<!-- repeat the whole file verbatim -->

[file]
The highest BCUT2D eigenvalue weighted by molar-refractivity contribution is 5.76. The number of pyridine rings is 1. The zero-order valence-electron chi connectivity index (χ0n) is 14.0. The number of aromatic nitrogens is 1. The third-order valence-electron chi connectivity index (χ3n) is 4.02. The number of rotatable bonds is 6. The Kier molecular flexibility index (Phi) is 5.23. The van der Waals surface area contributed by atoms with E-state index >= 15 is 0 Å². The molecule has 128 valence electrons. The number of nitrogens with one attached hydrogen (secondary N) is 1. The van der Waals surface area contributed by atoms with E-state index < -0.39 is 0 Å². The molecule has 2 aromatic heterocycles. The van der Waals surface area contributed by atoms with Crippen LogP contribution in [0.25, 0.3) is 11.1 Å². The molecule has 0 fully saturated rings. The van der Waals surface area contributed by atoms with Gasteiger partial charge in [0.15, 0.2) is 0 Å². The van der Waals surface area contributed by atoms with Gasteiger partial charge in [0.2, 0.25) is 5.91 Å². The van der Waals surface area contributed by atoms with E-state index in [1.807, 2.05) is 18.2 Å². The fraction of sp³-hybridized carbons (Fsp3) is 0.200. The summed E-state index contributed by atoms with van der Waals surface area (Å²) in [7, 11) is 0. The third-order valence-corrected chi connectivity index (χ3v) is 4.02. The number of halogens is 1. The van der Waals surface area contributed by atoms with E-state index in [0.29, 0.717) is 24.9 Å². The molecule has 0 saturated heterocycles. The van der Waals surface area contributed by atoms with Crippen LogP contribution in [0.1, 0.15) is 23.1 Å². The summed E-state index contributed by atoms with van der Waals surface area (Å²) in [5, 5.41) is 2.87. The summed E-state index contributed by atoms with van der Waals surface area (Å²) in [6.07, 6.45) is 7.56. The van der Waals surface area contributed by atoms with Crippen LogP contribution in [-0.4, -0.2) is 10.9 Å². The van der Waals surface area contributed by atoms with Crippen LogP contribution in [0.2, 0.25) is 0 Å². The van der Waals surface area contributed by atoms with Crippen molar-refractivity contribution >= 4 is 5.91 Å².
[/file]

The highest BCUT2D eigenvalue weighted by molar-refractivity contribution is 5.76. The number of pyridine rings is 1. The zero-order valence-electron chi connectivity index (χ0n) is 14.0. The number of aromatic nitrogens is 1. The third-order valence-electron chi connectivity index (χ3n) is 4.02. The number of rotatable bonds is 6. The Kier molecular flexibility index (Phi) is 5.23. The van der Waals surface area contributed by atoms with E-state index >= 15 is 0 Å². The molecule has 128 valence electrons. The number of nitrogens with one attached hydrogen (secondary N) is 1. The van der Waals surface area contributed by atoms with E-state index < -0.39 is 0 Å². The molecule has 2 aromatic heterocycles. The van der Waals surface area contributed by atoms with Crippen LogP contribution in [0.25, 0.3) is 11.1 Å². The molecule has 0 fully saturated rings. The van der Waals surface area contributed by atoms with Gasteiger partial charge in [0.15, 0.2) is 0 Å². The van der Waals surface area contributed by atoms with Gasteiger partial charge in [0.2, 0.25) is 5.91 Å². The van der Waals surface area contributed by atoms with E-state index in [1.807, 2.05) is 18.2 Å². The fraction of sp³-hybridized carbons (Fsp3) is 0.200. The summed E-state index contributed by atoms with van der Waals surface area (Å²) in [7, 11) is 0. The third-order valence-corrected chi connectivity index (χ3v) is 4.02. The number of halogens is 1. The van der Waals surface area contributed by atoms with E-state index in [0.29, 0.717) is 24.9 Å². The molecule has 0 saturated heterocycles. The van der Waals surface area contributed by atoms with Crippen LogP contribution in [0.1, 0.15) is 23.1 Å². The summed E-state index contributed by atoms with van der Waals surface area (Å²) in [5, 5.41) is 2.87. The summed E-state index contributed by atoms with van der Waals surface area (Å²) in [6.07, 6.45) is 7.56. The van der Waals surface area contributed by atoms with Crippen LogP contribution in [-0.4, -0.2) is 10.9 Å². The van der Waals surface area contributed by atoms with Crippen LogP contribution in [0.2, 0.25) is 0 Å². The van der Waals surface area contributed by atoms with Crippen molar-refractivity contribution >= 4 is 5.91 Å².